Where do you live/work?
I am lucky enough to live in the Lake District about a mile from the bottom tip of Windermere, in the North West of England.
Are you mainly a translator or interpreter or both? What languages?
I am a freelance Russian, German and Dutch to English translator. I offer translation, transcreation and localisation services primarily, although I do a little subtitling, teaching and project management on the side.
What are your specialist fields?
Prior to moving to the translation industry, I worked for 11 years in the packaging industry, using my languages to build customer relationships with global brands, offering advice on brand image, global consumer trends, and sustainability requirements. I spent my time in both the sales and marketing department, so for this reason, my main areas of specialism now lie in corporate communications, B2B and B2C marketing materials, manufacturing, sustainability, and education. In addition to the above, I always jump at the chance to use my skills for sports and music projects, where I have a personal interest.
Tell us two reasons why you like being a translator:
First and foremost, the variety of work is greatly satisfying. I love learning about new companies, technology and niche subjects. It allows me the opportunity to keep learning and never to feel bored. Every day is very much a school day.
I enjoy resolving particularly tricky translations and seeing the effect that a good translation can have, especially when that business goes from being a local enterprise to standing proudly on an international stage.
Finally, I love the freedom that translation gives me. With a 1-year-old and a 3-year-old it is important for me to be flexible with my work. I also hope that we will be able to live abroad in the Netherlands for a year or two, once the Covid-19 situation has calmed down. I would love for my children to gain a solid grasp of Dutch in a similar way to myself (I was brought up bilingually by a Dutch mother and an English father).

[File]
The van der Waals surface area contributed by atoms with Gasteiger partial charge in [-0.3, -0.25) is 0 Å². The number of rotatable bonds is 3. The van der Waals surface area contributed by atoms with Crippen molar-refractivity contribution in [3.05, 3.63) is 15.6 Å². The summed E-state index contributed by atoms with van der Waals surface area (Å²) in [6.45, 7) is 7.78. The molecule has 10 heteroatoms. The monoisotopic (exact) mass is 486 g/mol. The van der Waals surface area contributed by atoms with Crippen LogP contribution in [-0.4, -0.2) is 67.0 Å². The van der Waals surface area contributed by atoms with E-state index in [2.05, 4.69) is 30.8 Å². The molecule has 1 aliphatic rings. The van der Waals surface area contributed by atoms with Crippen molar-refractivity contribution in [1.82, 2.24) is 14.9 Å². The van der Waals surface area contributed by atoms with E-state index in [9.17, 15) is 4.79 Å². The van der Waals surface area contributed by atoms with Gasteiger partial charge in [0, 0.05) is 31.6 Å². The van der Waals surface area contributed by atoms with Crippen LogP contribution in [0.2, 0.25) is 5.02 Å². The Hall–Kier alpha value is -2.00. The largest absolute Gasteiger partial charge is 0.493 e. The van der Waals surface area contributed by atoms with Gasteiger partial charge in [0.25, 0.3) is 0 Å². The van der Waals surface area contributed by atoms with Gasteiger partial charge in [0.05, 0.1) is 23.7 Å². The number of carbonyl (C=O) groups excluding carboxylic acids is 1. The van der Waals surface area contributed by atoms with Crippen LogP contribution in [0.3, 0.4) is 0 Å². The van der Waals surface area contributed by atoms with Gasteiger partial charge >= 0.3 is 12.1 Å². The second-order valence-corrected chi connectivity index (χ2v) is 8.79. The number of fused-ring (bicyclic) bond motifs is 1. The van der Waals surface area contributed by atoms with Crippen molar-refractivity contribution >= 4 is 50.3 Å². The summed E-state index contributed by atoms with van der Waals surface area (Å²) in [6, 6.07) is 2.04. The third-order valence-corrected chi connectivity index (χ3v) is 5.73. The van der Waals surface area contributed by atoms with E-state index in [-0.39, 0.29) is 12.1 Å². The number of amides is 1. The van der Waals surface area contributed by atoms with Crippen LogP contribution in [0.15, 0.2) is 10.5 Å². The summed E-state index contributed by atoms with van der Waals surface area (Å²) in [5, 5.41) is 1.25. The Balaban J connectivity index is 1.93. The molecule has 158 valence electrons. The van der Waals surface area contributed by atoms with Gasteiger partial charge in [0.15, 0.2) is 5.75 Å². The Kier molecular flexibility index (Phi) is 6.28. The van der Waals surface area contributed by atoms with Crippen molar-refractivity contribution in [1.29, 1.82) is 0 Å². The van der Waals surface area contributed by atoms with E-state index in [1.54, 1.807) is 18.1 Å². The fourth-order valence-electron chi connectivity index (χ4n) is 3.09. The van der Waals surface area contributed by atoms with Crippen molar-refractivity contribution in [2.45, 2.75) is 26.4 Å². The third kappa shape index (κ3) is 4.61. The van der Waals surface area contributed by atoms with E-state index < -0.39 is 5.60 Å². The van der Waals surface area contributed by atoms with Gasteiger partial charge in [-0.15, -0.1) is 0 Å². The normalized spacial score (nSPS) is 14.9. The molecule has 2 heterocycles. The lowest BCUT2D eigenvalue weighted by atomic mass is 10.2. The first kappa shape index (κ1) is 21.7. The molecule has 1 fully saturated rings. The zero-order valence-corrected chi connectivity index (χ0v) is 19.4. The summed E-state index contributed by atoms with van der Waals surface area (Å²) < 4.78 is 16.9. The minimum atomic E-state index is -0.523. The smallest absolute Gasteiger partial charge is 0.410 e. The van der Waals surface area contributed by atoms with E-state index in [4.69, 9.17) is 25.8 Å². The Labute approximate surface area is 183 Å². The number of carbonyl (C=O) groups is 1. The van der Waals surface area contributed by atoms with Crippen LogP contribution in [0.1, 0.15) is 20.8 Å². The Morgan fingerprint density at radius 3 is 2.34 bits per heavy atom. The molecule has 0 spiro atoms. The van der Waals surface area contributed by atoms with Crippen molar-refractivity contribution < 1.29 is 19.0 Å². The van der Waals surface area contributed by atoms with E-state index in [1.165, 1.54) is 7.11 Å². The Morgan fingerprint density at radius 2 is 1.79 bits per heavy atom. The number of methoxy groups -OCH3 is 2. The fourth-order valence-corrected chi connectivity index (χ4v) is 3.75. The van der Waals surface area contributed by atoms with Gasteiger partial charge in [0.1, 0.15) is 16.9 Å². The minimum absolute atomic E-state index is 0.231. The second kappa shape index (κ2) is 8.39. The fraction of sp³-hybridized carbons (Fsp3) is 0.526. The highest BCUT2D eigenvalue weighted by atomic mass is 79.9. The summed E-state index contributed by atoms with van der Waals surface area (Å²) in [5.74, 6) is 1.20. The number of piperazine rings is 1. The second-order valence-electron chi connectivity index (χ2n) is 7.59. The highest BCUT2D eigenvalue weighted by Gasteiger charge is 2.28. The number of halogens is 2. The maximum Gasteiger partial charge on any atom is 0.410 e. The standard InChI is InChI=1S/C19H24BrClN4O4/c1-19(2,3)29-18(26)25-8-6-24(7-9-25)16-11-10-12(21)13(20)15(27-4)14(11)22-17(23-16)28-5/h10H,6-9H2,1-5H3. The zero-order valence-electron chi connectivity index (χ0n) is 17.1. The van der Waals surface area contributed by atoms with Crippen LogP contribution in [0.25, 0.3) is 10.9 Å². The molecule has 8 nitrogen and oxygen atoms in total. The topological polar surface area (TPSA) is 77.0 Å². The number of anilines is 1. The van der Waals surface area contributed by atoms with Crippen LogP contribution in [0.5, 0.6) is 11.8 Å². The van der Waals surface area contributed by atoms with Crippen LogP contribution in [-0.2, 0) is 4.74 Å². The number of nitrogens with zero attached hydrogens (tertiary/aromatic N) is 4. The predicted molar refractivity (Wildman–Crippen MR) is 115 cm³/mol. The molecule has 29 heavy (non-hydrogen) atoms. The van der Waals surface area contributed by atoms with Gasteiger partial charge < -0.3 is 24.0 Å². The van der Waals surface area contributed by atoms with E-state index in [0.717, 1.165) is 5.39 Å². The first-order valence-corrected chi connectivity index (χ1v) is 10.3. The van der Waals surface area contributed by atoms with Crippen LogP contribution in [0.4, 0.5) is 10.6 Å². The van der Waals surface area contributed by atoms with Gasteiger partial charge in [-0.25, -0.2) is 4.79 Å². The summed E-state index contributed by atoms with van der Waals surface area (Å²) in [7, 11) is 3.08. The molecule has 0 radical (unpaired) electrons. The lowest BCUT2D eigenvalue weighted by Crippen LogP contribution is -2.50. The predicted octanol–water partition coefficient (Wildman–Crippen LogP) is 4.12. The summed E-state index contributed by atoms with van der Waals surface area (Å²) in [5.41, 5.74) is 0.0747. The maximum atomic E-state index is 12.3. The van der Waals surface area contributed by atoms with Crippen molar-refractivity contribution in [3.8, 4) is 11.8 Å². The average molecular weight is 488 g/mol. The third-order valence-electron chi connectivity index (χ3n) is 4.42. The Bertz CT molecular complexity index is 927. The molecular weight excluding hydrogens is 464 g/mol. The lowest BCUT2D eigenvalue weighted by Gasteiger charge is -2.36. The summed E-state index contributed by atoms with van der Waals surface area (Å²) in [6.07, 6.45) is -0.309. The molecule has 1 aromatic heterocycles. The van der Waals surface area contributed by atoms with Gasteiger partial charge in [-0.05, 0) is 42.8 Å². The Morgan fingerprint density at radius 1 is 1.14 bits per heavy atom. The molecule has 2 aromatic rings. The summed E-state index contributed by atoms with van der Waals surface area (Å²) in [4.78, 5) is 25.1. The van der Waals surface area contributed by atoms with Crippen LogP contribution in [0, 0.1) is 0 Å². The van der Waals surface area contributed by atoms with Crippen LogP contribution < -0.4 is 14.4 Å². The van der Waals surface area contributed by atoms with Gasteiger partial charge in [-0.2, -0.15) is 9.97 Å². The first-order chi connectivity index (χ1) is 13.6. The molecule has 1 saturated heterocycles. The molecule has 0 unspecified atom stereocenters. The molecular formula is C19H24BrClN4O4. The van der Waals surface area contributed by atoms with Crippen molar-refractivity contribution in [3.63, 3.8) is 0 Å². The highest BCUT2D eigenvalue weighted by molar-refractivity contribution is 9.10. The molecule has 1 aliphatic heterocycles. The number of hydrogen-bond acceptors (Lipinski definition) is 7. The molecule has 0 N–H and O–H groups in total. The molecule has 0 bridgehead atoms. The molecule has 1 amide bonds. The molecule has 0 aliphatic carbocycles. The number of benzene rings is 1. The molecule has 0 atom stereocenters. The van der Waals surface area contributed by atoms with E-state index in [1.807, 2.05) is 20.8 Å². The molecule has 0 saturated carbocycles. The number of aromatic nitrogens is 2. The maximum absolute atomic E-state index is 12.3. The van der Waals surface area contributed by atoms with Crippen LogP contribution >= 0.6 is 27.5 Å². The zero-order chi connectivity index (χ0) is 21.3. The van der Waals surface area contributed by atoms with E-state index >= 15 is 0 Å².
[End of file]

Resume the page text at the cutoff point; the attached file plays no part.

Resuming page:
What is the most interesting place where you have lived/visited?
I lived in Saint Petersburg, Russia from 2008 to 2010. The city encapsulates all that made me choose to learn Russian in the first place: incredible history, literature and culture, magnificent music, beautiful architecture, and the famous Russian Soul (‘russkaya dusha’). I experienced so many amazing opportunities, such as enjoying the White Nights from a rooftop on Nevsky Prospect, to being invited to travel for two days and nights on a ‘party train’ for a skiing trip in the North of Russia. Above all, I forged relationships with friends and colleagues that still hold strong today.
What are your plans for professional development or a new field you’d like to work in?
I have recently completed a website and app localisation course, so I am really excited to be using the skills from this course in my work. There is something deeply satisfying about working on websites – maybe it is to do with the fact that your work is so prominent and (hopefully!) useful to other website users.
This week I also learnt that I have received a bursary for the Bristol Translates Summer School. I am over the moon to have the opportunity to learn from some of the best names in literary translation. I can’t wait for a week of learning and networking with other professionals in July.
Tell us something not many people know about you:
I am a classically trained musician (oboe and violin) and studied for two years at the Rimsky Korsakov Saint Petersburg State Conservatoire in Russia.
I am also a keen outdoor swimmer and swam Coniston Water a few years ago to raise money for Mountain Rescue. When my business is a little more established and I have more time for training, I would like to swim the length of Windermere.